1. Hugo House "lacks diversity" in staff, members, teachers, students.
  2. The “classes are not easily accessible to writers of color.” For instance: the writing center is in a gentrified neighborhood, offers few satellite classes in more diverse areas, and has expensive classes.
  3. The center hasn’t invested in and built relationships to foster greater diversity.
  4. The center “tokenized” writers of color, putting the equity onus on them without support (in money or culture).
  5. Hugo House wasn't transparent about what it was doing to foster diversity and equity. 

The Work Continued

Over the next months, WOCA and others worked with the writing center towards internal change. WOCA outlined the next steps the organization could make—including publicly stating the harm it’d done, holding a community forum, and communicating transparently throughout the process. They also wanted concrete structural changes: more diverse leadership, an annual equity report detailing specific changes, payment for those doing equity work, and an internal evaluation of operations and power.

On December 11, Hugo House held that community forum. Hundreds of responses were recorded in a later report, things like: 

  • “Hugo House looks white… It’s like I’m invisible.”
  • “For many years Hugo House only had one BIPOC board member.”
  • “I was dismayed to learn of the POC poet who was paid a smaller honorarium than white writers reading at Hugo House that month. I was not surprised, having been invited to interview an author for Word Works with no honorarium.”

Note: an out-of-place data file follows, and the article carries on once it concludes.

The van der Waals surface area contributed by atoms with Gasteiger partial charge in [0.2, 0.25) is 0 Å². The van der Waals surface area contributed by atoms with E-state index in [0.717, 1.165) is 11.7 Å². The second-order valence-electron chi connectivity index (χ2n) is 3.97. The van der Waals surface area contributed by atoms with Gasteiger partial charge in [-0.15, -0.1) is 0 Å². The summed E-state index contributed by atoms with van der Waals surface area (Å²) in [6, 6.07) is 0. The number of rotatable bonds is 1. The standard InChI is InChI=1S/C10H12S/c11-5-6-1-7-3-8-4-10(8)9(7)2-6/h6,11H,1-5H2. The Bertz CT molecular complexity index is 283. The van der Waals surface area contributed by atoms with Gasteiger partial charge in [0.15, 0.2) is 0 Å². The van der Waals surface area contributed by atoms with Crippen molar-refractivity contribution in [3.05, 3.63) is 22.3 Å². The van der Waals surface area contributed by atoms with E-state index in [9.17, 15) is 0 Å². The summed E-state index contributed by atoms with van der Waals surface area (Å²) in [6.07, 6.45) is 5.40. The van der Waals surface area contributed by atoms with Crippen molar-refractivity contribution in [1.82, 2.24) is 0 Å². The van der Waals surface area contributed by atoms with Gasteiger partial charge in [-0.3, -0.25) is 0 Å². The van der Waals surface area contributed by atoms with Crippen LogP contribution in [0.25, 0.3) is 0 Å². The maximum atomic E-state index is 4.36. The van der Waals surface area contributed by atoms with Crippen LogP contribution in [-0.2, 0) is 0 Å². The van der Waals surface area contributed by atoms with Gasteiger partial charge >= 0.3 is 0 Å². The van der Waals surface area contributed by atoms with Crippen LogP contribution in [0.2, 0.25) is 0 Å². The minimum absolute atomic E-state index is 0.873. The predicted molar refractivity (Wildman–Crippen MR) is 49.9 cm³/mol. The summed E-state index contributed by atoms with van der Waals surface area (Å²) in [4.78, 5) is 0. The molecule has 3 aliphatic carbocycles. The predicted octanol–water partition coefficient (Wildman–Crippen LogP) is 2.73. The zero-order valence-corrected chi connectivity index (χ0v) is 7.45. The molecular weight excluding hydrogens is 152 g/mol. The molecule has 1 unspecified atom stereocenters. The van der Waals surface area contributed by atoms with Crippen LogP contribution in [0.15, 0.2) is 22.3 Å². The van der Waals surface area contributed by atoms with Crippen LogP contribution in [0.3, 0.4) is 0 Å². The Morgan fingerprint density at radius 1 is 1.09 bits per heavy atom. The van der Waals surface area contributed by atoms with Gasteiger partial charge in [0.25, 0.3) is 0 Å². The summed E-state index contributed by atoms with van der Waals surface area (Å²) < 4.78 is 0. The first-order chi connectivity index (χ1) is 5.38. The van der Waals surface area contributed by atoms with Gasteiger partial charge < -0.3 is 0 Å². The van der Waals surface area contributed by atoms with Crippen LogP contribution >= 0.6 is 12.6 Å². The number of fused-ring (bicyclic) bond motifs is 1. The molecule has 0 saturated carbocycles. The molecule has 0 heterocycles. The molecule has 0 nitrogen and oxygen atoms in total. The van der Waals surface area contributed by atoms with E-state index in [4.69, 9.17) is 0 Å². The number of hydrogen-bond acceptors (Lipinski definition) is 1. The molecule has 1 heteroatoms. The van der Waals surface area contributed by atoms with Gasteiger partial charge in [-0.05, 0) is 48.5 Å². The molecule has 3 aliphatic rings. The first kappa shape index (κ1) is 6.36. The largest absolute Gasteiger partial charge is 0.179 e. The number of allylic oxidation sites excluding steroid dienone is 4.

• "Whenever there is a writer of color present, the class or whatever is only about their experience as a writer of color. There is so much more to culture, knowledge, and perspective than that." 

A week later Hugo House released an acknowledgement of racism at the writing center, saying it would “work actively to become an anti-racist organization.” 

The Problems Continued

A few days later WOCA sent an email noting that little at the center has been fixed; there was a continued lack of transparency about processes, a lack of compensation, and attempts to “substitute watery vagaries for the work of real change.” Two days after that email, a white person got promoted to development director from inside Hugo House without any public hiring process.  

On February 8, in a letter to Swenson and the board, WOCA called for Swenson’s removal because of “overwhelming, documented evidence that Tree will not and cannot lead” the change Hugo House needs. The board met in private the next day; the day after that two members, including author Garth Stein, resigned. Stein’s letter provides some insight into board discussions: He wrote that the boards’ divides—over “issues of diversity, equity, and inclusion” and its relationship with WOCA—were “irreconcilable.” Systemic change was coming across nonprofits, he submitted, and Hugo House needed to transform “swiftly and boldly.” But for that to happen he figured the board needed to change: "Since I can only control myself, I must step away from the board at this time." That week three more board members, also WOCA supporters, left.

News stories piled up. Public support swelled. Swenson stepped down. On Monday, Hugo House updated its website, acknowledging that it had "misstepped” in finding a new development director and that it’d been too slow to hire a professional for an internal review, due to “confusion and bureaucracy.” It's starting to search for a new executive director, and the development director position has been reopened for people outside of the organization.